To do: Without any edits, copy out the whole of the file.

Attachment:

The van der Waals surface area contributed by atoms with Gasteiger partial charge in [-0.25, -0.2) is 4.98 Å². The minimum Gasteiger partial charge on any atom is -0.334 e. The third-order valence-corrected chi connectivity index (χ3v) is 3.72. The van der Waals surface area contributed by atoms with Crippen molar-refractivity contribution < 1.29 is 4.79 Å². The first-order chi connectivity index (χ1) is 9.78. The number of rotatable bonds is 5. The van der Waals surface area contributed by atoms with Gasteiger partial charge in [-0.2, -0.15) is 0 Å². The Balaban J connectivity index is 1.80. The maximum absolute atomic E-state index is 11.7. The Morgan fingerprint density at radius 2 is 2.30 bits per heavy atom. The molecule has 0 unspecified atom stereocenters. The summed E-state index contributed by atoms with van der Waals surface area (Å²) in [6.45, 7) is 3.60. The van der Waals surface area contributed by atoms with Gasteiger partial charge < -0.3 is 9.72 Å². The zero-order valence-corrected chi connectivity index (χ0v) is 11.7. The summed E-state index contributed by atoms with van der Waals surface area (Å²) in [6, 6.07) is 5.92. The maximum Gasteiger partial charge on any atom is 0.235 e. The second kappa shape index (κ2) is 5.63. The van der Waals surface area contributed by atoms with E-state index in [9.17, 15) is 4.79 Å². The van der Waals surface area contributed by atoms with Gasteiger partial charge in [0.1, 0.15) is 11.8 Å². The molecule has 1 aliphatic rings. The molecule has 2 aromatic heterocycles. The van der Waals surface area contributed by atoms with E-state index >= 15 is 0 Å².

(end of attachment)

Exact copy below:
The van der Waals surface area contributed by atoms with Gasteiger partial charge in [-0.25, -0.2) is 4.98 Å². The minimum Gasteiger partial charge on any atom is -0.334 e. The third-order valence-corrected chi connectivity index (χ3v) is 3.72. The van der Waals surface area contributed by atoms with Crippen molar-refractivity contribution < 1.29 is 4.79 Å². The first-order chi connectivity index (χ1) is 9.78. The number of rotatable bonds is 5. The van der Waals surface area contributed by atoms with Gasteiger partial charge in [-0.2, -0.15) is 0 Å². The Balaban J connectivity index is 1.80. The maximum absolute atomic E-state index is 11.7. The Morgan fingerprint density at radius 2 is 2.30 bits per heavy atom. The molecule has 0 unspecified atom stereocenters. The summed E-state index contributed by atoms with van der Waals surface area (Å²) in [6.45, 7) is 3.60. The van der Waals surface area contributed by atoms with Gasteiger partial charge < -0.3 is 9.72 Å². The zero-order valence-corrected chi connectivity index (χ0v) is 11.7. The summed E-state index contributed by atoms with van der Waals surface area (Å²) in [6, 6.07) is 5.92. The maximum Gasteiger partial charge on any atom is 0.235 e. The second kappa shape index (κ2) is 5.63. The van der Waals surface area contributed by atoms with E-state index in [9.17, 15) is 4.79 Å². The van der Waals surface area contributed by atoms with Gasteiger partial charge in [0.1, 0.15) is 11.8 Å². The molecule has 1 aliphatic rings. The molecule has 2 aromatic heterocycles. The van der Waals surface area contributed by atoms with E-state index >= 15 is 0 Å².